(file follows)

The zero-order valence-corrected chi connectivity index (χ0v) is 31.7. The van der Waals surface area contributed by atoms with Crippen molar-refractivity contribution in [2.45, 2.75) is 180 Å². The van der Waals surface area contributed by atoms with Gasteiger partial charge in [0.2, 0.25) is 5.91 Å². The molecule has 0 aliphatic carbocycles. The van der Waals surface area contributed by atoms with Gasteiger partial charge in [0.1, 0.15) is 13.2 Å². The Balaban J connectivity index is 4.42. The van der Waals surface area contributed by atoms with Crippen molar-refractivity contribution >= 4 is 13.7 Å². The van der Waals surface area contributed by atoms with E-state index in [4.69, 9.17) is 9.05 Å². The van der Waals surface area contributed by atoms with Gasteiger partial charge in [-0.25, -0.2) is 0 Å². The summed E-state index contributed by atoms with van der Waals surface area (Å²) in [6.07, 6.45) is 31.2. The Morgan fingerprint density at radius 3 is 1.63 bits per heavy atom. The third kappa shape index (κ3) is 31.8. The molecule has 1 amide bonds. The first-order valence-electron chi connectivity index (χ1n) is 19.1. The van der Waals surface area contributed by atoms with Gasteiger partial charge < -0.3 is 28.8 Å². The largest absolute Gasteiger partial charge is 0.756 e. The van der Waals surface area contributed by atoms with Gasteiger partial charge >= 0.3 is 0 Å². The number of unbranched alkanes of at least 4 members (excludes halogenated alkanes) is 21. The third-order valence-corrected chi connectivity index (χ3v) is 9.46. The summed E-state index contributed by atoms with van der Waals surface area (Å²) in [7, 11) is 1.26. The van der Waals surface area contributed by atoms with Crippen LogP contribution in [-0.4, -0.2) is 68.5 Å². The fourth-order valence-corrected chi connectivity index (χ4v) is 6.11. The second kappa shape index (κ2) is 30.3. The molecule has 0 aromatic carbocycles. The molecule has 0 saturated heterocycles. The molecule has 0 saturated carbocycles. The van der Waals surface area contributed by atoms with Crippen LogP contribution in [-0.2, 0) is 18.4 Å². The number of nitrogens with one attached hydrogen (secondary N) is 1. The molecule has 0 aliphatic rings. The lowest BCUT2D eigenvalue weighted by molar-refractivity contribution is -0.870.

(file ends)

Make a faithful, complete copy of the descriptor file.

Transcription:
The zero-order valence-corrected chi connectivity index (χ0v) is 31.7. The van der Waals surface area contributed by atoms with Crippen molar-refractivity contribution in [2.45, 2.75) is 180 Å². The van der Waals surface area contributed by atoms with Gasteiger partial charge in [0.2, 0.25) is 5.91 Å². The molecule has 0 aliphatic carbocycles. The van der Waals surface area contributed by atoms with Gasteiger partial charge in [0.1, 0.15) is 13.2 Å². The Balaban J connectivity index is 4.42. The van der Waals surface area contributed by atoms with Crippen molar-refractivity contribution >= 4 is 13.7 Å². The van der Waals surface area contributed by atoms with E-state index in [4.69, 9.17) is 9.05 Å². The van der Waals surface area contributed by atoms with Gasteiger partial charge in [-0.25, -0.2) is 0 Å². The summed E-state index contributed by atoms with van der Waals surface area (Å²) in [6.07, 6.45) is 31.2. The Morgan fingerprint density at radius 3 is 1.63 bits per heavy atom. The third kappa shape index (κ3) is 31.8. The molecule has 1 amide bonds. The first-order valence-electron chi connectivity index (χ1n) is 19.1. The van der Waals surface area contributed by atoms with Gasteiger partial charge < -0.3 is 28.8 Å². The largest absolute Gasteiger partial charge is 0.756 e. The van der Waals surface area contributed by atoms with Gasteiger partial charge >= 0.3 is 0 Å². The number of unbranched alkanes of at least 4 members (excludes halogenated alkanes) is 21. The third-order valence-corrected chi connectivity index (χ3v) is 9.46. The summed E-state index contributed by atoms with van der Waals surface area (Å²) in [7, 11) is 1.26. The van der Waals surface area contributed by atoms with Crippen LogP contribution in [-0.4, -0.2) is 68.5 Å². The fourth-order valence-corrected chi connectivity index (χ4v) is 6.11. The second kappa shape index (κ2) is 30.3. The molecule has 0 aromatic carbocycles. The molecule has 0 saturated heterocycles. The molecule has 0 saturated carbocycles. The van der Waals surface area contributed by atoms with Crippen LogP contribution in [-0.2, 0) is 18.4 Å². The number of nitrogens with one attached hydrogen (secondary N) is 1. The molecule has 0 aliphatic rings. The lowest BCUT2D eigenvalue weighted by molar-refractivity contribution is -0.870.